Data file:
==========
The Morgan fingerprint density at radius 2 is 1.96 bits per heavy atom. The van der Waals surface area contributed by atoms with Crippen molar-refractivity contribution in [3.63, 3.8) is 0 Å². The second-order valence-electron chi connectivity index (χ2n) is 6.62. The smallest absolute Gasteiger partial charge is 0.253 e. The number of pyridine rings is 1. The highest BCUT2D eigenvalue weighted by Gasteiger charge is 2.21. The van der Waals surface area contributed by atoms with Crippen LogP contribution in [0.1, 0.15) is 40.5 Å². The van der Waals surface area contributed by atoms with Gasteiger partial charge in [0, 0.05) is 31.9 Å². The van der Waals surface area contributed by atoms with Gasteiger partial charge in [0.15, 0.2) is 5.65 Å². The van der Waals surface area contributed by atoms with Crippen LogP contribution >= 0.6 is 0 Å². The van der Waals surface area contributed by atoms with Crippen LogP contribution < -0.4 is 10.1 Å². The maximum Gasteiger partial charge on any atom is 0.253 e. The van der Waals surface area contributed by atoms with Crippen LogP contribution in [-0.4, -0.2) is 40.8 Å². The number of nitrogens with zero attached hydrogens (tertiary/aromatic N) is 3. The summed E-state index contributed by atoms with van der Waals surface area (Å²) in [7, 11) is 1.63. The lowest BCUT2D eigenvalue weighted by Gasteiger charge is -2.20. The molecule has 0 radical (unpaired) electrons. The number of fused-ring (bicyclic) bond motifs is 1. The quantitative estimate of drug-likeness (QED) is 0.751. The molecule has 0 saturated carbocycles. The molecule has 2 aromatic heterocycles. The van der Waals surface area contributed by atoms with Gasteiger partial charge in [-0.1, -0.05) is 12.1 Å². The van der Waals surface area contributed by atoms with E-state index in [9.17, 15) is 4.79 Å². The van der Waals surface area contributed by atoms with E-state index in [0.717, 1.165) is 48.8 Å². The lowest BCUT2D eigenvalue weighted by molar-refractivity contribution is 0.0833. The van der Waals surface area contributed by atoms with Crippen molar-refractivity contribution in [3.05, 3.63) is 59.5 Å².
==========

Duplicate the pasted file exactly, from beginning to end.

The Morgan fingerprint density at radius 2 is 1.96 bits per heavy atom. The van der Waals surface area contributed by atoms with Crippen molar-refractivity contribution in [3.63, 3.8) is 0 Å². The second-order valence-electron chi connectivity index (χ2n) is 6.62. The smallest absolute Gasteiger partial charge is 0.253 e. The number of pyridine rings is 1. The highest BCUT2D eigenvalue weighted by Gasteiger charge is 2.21. The van der Waals surface area contributed by atoms with Crippen LogP contribution in [0.1, 0.15) is 40.5 Å². The van der Waals surface area contributed by atoms with Gasteiger partial charge in [0, 0.05) is 31.9 Å². The van der Waals surface area contributed by atoms with Gasteiger partial charge in [0.15, 0.2) is 5.65 Å². The van der Waals surface area contributed by atoms with Crippen LogP contribution >= 0.6 is 0 Å². The van der Waals surface area contributed by atoms with Crippen LogP contribution < -0.4 is 10.1 Å². The maximum Gasteiger partial charge on any atom is 0.253 e. The van der Waals surface area contributed by atoms with Crippen LogP contribution in [-0.4, -0.2) is 40.8 Å². The number of nitrogens with zero attached hydrogens (tertiary/aromatic N) is 3. The summed E-state index contributed by atoms with van der Waals surface area (Å²) in [7, 11) is 1.63. The lowest BCUT2D eigenvalue weighted by Gasteiger charge is -2.20. The molecule has 0 radical (unpaired) electrons. The number of fused-ring (bicyclic) bond motifs is 1. The quantitative estimate of drug-likeness (QED) is 0.751. The molecule has 0 saturated carbocycles. The molecule has 2 aromatic heterocycles. The van der Waals surface area contributed by atoms with Gasteiger partial charge in [-0.1, -0.05) is 12.1 Å². The van der Waals surface area contributed by atoms with E-state index in [9.17, 15) is 4.79 Å². The van der Waals surface area contributed by atoms with E-state index in [0.717, 1.165) is 48.8 Å². The lowest BCUT2D eigenvalue weighted by molar-refractivity contribution is 0.0833. The van der Waals surface area contributed by atoms with Crippen molar-refractivity contribution in [3.05, 3.63) is 59.5 Å².